As mentioned in previous articles, I’ve run a homelab for a few years now. Having just rebuilt most of my personal server infrastructure, I thought it would be worth writing it up.
It should be noted that this network is separate to my home network, which I built and share with my housemate who has an even more insane personal network than me.
I’ve stubbornly insisted on running dual-stack for everything I’ve built previously. Partially because I’m terrified of NAT64 breaking and not being able to access anything, and partially because I have to use IPv4-only services sometimes (cough UniFi Controller). However maintaining two IP stacks is just a lot of effort and pretty much doubles the amount of problems that I have to deal with; so I cut out the v4… ish. The current rule is that I only allow public addressing, so public v4 addresses are fine, as are public unicast v6 addresses.
There is a small issue with using IPv6 though, and that comes from trying to multi-home things. I considered applying for some PI space and an ASN1 from RIPE so I can run BGP to multiple providers, but it’s probably a bit overkill2 for what I want to do. I’ve sort-of avoided this problem by asking for a v6 allocation from every provider that I am using and running a dynamic routing protocol over a VPN (see below). It means that some things will fall off the internet during an outage, but hey it’s not like I’m running CNI3.
I’ve run a variety of hypervisor / container orchestration solutions over the years and frankly all of the are a bit rubbish. I’ve currently settled on LXD, which is pretty good, albeit absolutely not without hiccups. I have a half-written blog post on getting it setup nicely, so look forward to that if it ever gets further than a draft!4
Above is a roughly put together diagram of my current setup. There are two site at the moment and I plan to setup at least one more once I’ve found a suitable provider.
The basic architecture is a number of sites, each with a IPv6 allocation from their provider. The sites are linked using Wireguard tunnels between routers, with OSPF used as a dynamic routing protocol. This allows site-to-site communication over backup connections (e.g the backup 4G connection that we have at home in case the DSL circuit fails), even if the backup circuit is from a different provider or doesn’t support v6.
Each site has a routed IPv6 prefix, I’ve been asking for at least a
/56 which is a sensible amount to ask for and allows be to have a minimum of 255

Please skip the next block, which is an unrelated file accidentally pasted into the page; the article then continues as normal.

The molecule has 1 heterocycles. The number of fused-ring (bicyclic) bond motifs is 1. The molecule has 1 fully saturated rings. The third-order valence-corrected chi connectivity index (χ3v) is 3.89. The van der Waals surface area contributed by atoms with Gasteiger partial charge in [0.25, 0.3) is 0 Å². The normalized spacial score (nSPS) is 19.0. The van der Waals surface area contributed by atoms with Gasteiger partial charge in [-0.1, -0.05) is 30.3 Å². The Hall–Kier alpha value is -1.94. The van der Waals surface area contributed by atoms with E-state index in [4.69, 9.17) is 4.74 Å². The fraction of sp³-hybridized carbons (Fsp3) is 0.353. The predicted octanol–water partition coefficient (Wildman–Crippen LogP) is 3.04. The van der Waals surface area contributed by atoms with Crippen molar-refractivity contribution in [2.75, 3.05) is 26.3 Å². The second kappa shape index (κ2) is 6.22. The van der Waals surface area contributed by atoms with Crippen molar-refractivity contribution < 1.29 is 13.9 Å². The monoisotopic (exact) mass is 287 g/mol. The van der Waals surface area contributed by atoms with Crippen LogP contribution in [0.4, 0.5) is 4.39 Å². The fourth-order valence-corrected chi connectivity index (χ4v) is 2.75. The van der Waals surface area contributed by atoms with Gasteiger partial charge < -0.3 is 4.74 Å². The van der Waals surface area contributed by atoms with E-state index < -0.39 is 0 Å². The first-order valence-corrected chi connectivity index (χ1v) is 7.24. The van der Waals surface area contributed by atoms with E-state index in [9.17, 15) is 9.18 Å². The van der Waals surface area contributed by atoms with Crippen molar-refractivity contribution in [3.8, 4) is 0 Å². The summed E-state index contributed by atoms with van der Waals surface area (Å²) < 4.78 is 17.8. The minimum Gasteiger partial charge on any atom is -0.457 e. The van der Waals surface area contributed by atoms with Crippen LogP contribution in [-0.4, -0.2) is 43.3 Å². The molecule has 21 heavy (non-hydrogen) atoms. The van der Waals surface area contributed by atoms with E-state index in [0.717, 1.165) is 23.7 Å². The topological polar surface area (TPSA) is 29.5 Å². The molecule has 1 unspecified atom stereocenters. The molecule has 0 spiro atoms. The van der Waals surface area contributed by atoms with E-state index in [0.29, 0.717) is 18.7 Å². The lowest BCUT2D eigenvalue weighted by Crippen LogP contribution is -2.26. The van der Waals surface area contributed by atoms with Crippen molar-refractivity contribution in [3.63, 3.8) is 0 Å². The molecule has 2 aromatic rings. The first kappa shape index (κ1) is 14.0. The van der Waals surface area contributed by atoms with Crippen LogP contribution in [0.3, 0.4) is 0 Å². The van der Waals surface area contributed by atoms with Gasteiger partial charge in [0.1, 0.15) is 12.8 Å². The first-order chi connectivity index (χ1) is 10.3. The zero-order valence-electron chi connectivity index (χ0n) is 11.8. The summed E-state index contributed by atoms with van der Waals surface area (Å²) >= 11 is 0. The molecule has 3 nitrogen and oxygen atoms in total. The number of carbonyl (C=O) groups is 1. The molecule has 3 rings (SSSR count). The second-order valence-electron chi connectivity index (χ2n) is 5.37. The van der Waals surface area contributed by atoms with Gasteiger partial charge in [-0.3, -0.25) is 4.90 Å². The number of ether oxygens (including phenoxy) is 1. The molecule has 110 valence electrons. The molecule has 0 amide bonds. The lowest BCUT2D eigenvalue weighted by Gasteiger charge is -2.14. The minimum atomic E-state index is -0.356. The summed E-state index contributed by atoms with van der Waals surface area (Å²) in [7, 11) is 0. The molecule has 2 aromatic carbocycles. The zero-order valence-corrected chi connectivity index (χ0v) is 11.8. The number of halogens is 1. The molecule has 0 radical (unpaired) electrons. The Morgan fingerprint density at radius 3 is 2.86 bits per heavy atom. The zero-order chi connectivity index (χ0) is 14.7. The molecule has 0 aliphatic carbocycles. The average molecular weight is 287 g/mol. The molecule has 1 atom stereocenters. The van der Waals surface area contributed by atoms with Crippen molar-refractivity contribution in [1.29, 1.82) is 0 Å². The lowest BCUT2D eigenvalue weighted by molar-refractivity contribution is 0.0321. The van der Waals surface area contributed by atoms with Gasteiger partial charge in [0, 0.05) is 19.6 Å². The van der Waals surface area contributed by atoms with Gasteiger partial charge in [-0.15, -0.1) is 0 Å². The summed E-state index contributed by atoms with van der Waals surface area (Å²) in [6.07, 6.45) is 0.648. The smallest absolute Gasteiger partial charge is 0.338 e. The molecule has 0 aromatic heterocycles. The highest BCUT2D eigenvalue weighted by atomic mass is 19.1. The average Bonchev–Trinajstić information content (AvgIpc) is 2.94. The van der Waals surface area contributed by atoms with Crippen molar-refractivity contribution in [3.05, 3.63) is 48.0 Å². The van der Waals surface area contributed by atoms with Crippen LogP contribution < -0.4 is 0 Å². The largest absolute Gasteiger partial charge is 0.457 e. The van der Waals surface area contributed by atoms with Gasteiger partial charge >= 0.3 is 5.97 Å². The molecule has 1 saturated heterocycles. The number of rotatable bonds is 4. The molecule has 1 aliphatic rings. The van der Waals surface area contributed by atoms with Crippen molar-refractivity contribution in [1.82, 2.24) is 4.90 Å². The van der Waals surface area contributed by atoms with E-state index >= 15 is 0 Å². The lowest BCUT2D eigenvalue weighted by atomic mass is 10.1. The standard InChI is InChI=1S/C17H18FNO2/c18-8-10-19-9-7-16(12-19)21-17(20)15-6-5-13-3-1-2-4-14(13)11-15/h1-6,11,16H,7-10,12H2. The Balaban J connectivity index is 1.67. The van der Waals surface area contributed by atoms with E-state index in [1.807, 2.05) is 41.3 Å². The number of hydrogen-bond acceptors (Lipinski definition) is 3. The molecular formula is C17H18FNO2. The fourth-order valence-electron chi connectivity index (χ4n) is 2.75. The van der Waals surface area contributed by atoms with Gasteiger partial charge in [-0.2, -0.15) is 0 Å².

/64 prefixes to use for LANs.5
Each site is linked to at least one other site using a WireGuard site-to-site VPN tunnel. These are point to point links only and I use link-local addressing on them. This means that I can then run OSPF over the top as a routing protocol to ensure that traffic for sites goes the right way.
Example Config for WireGuard
[Interface] Address = fe80::1/64 ListenPort = 51820 PrivateKey = <Some Private Key> Table = off # Don't add to the routing table as we are using our own routing protocol [Peer] Endpoint = <site-a> PublicKey = <Some Public Key> AllowedIPs = ::/0 PersistentKeepalive = 25
NB: Technically the wg tunnels aren’t needed and traffic would still get to the right places with the right firewall connections. The difference is that the wireguard tunnels encrypt any plaintext traffic between sites and also enable sites to stay online if the primary connection to that site fails.
Now whilst I’d love to imagine that I can completely strip the legacy Internet away, there are some things that I like to access that are still stuck in the 1990s. The solution here is to use a so-called transition mechanism, the most common of which is NAT64 + DNS64.
DNS64 is pretty easy to configure, I just added a config option to my unbound resolver configurations.
For NAT64, I use Tayga in spite of the lack of any software that has been updated in the last decade. I also set static mapping to my HTTP proxies so that v4-only clients can access my websites without having to put a private v4 address on my proxies.
The majority of external traffic that comes inbound to my network is HTTPS to a number of services that are hosted in various places. To direct this traffic to the right places, I’m using a non-terminating TLS proxy. This means that traffic stays encrypted and the proxies don’t contain any SSL certificates. The proxies are also entirely stateless which is nice.
- Terminate v4 and v6 HTTP(S) traffic at proxy, traffic forwarded based on SNI header.
- TLS is not terminated at proxy, so traffic within network is encrypted.
- More proxies can easily add more for redundancy. If a site goes down, only services hosted exclusively at that site are lost.
- Traffic can be sent over vpn so that services hosted at other sites are accessible
Yes, that mysterious
api-sov box does go back into sniproxy. It’s an “Authentication Transit Proxy”, more info in a later blog post / when the code is more stable.4
Autonomous System Number (ASN), i.e becoming an “ISP” and being able to route my traffic over a number of providers as part of the global routing table. ↩︎
As if this isn’t overkill? I might do the ASN thing in the future anyway. ↩︎
Critical National Infrastructure ↩︎
There are currently at least 5 half-written articles that may eventually get finished. I do not make any guarantees about frequency of posts and your statutory rights are affected. ↩︎
Some providers will give you more than this which is no issue. The awesome folks at Mythic Beasts routed me a
/48with no questions asked within 12 hours (I justified my use in my original ticket). ↩︎